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Chuck Martin observed that "...In many companies, a programmer is hired and
does not have to earn any respect at all; he or she is typically already at
that exalted status. Coming in the door, most technical writers are not
presumed to have that equal status or skill level..." To which I would say
rightly so, in many cases. The fact that his technical writing program was
part of the College of Engineering at the University of Washington is a
brilliant exception to the norm.
When a company interviews a computer programmer with a computer science
degree, the company can rightly make a few assumptions about the person's
background. Not so with technical writers. Having just gone through the
process of hiring a technical writer I can safely say that a technical
writing degree is a poor predictor of a candidate's background. I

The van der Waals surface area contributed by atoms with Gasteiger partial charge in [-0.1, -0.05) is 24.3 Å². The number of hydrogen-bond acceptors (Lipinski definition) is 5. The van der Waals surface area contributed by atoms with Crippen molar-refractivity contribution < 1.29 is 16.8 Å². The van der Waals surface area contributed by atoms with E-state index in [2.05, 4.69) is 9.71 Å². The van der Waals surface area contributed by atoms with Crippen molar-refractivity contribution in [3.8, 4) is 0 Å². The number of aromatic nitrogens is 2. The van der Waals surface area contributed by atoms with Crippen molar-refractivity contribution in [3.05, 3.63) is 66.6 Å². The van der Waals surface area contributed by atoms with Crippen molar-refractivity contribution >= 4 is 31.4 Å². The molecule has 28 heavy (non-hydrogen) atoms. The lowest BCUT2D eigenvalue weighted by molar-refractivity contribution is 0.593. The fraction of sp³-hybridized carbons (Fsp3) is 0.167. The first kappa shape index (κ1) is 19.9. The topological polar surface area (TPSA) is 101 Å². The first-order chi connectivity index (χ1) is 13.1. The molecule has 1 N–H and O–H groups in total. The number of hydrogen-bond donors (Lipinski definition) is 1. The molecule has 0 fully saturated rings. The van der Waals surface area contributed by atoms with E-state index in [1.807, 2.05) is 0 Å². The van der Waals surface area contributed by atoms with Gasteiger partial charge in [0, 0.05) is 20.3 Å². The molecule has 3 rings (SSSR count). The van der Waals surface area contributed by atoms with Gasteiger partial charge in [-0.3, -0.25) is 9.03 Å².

interviewed candidates with technical writing degrees who possessed no
technical training or aptitude whatsoever.
The lack of respect issue is one that I have battled my entire career, often
because of engineers' bad experiences with technical writers in the past. I
have simply come to accept the fact that I will have to prove myself each
time I begin working with a new group of people. Generally this entails
demonstrating an ability to accurately comprehend the source material and
produce meaningful documents with a minimum of hand holding.